Bhana

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Bhana or bhāna (Sanskrit: भाण ) (one act monologue Sanskrit plays) In the Vedic literature, there are several references to singing, dancing, music and entertaining performances by professional entertainers. In the Rig Veda there are mantras with pronounced story element in dialogue form – dramatic soliloquy, dialogue and chorus, traditionally known as Akhyana which fact points at the existence of some kind of drama-entertainment e.g. "The Repentant Gambler" Rig Veda X.3.5, "The Frog Play" (Rig Veda VII.6), "Yama and Yami" Rig VedaX.1, "Chorus" Rig Veda IX.11. Some scholars think that such dramatic hymns were enacted by the priests at the time of Yajna ceremonies; it is possible that the drama proper emanated from the rituals then performed. Bhāna Padataditakam set in the city of Ujjayani describes Bhāna plays as Eka Nata Nātak or single actor play.[1]

As per the rules laid down by Bharata in the 4th or the 5th century A.D., Bhāna, described by him in Chapter 19 of Nātyaśastra, is a monologue spoken by a dissolute hero called vita, dialogue is simulated by having the vita respond to imagined voices or asking questions of unseen characters and repeating their answers to the audience; Bharata insists that plays of this type should contain the elements of a kind of dance called the lāsya but did not favour the graceful style called kaiśikī vrtti, which allows for love and gallantry. Many centuries later, Dhananjaya specified that a bhāna should be rendered in the bharati vrtti and that the heroic (vira) and erotic (śrngāra) sentiments should prevail but like Bharata did not make specific mention of the comic element; bharati vrtti suggests the comic element and allows kaiśikī vrtti.[2]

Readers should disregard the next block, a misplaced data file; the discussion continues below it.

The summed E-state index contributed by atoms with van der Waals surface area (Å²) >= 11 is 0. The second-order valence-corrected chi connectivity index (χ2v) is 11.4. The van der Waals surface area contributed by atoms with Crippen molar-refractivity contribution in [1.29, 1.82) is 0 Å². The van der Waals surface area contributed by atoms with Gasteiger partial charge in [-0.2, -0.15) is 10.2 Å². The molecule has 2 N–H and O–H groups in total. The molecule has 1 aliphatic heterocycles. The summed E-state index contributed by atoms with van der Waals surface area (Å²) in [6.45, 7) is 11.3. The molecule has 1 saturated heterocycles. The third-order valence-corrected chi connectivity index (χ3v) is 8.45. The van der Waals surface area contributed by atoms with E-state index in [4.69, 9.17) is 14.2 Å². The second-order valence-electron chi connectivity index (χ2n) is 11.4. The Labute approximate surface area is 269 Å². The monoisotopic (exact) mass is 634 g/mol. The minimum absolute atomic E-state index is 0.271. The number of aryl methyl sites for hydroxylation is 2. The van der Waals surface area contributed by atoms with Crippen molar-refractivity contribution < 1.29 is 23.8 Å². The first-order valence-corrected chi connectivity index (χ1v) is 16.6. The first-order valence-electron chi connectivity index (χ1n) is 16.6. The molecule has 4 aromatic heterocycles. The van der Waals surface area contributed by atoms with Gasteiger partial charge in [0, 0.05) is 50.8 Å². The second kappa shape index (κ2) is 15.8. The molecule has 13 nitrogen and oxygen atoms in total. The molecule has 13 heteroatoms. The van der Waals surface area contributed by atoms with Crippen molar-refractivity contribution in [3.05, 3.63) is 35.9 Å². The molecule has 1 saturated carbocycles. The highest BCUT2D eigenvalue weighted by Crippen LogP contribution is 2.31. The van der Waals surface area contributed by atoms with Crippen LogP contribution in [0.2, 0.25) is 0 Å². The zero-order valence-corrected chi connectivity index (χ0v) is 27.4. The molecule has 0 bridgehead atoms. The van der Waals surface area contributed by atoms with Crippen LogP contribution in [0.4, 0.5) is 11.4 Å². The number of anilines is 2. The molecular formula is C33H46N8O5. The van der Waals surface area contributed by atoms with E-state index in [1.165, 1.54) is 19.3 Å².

Abhinavagupta states that bhānas are chronicles of prostitutes and men who live by their wit. Kohala is of the view that the bhānas should have only śrngārasa. Saradātanaya states:

कोहलादिभिराचर्यैरुक्तं भाणस्य लक्षणम् |
लास्यङ्ग्दशकोपेतं ..... ||
"The characteristics of bhāna are described by experts such as Kohala and others as being arrived at by ten lāsyāngas (the traditional forms of dance)……… "

Sārangdeva defines lāsya as a delicate dance that stimulates erotic sentiments. From bhānas there developed two minor dramatic types – bhānaka and bhānikā or bhāna and bhāni.[3]

Early Nātyaśāstra tradition describes eleven genres of Sanskrit dramas, and Bhāna is one of them; these genres had evolved around different cultural and social settings representing diverse patronage. Bhāna is a single act play with two conjectures or sandhis – the opening and the conclusion; it is a drama where a single actor creates a number of characters and episodes by his mono-acting. In this genre, the plot is invented and usually deals with a gallant parasite (vita) who goes on an errand to appease a courtesan ladylove his noble friend. All enroute happenings are narrated with ingenious techniques of ekāhāraya abhinaya (the adoption of characters without the change of costumes or get-up) resorting to the stage convention of ākāśa bhāśita (speech in the air) to hold forth conversations with imaginary characters who are not seen on the stage.[4]

In the Brihadaranyaka Upanishad verse I.ii.4,

तं जातमभिव्याददात्स भाणमकरोत्सैव वागभवत् ||

the term Bhāņam (भाणम) refers to the sound bhān uttered by Brahman consisting of light and knowledge, and joy; and simultaneously speech arose. The arising of speech means the creation of the worlds, i.e. act of creation. The Lord himself is called bhāna, because His form is Bhā – light and knowledge and na – bliss or joy.[5]

References[edit]

  1. ^ Manohar Laxman Varadpande. History of Indian Theatre. Abhinava Publications. pp. 11–17,178. 
  2. ^ Daniel James Bisgaard. Social Science in Sanskrit Literature. Motilal Banarsidass. p. 87. 
  3. ^ Mandakranta Bose. Movement and Mimesis: The Idea of Dance in Sanskrit Tradition. Springer. pp. 144,151,49. 
  4. ^ Tarla Mehta. Sanskrit Play Production in Ancient India. Motilal Banarsidass. p. 118. 
  5. ^ The Brihadaranyaka Upanishad. Genesis Publishing. p. 19.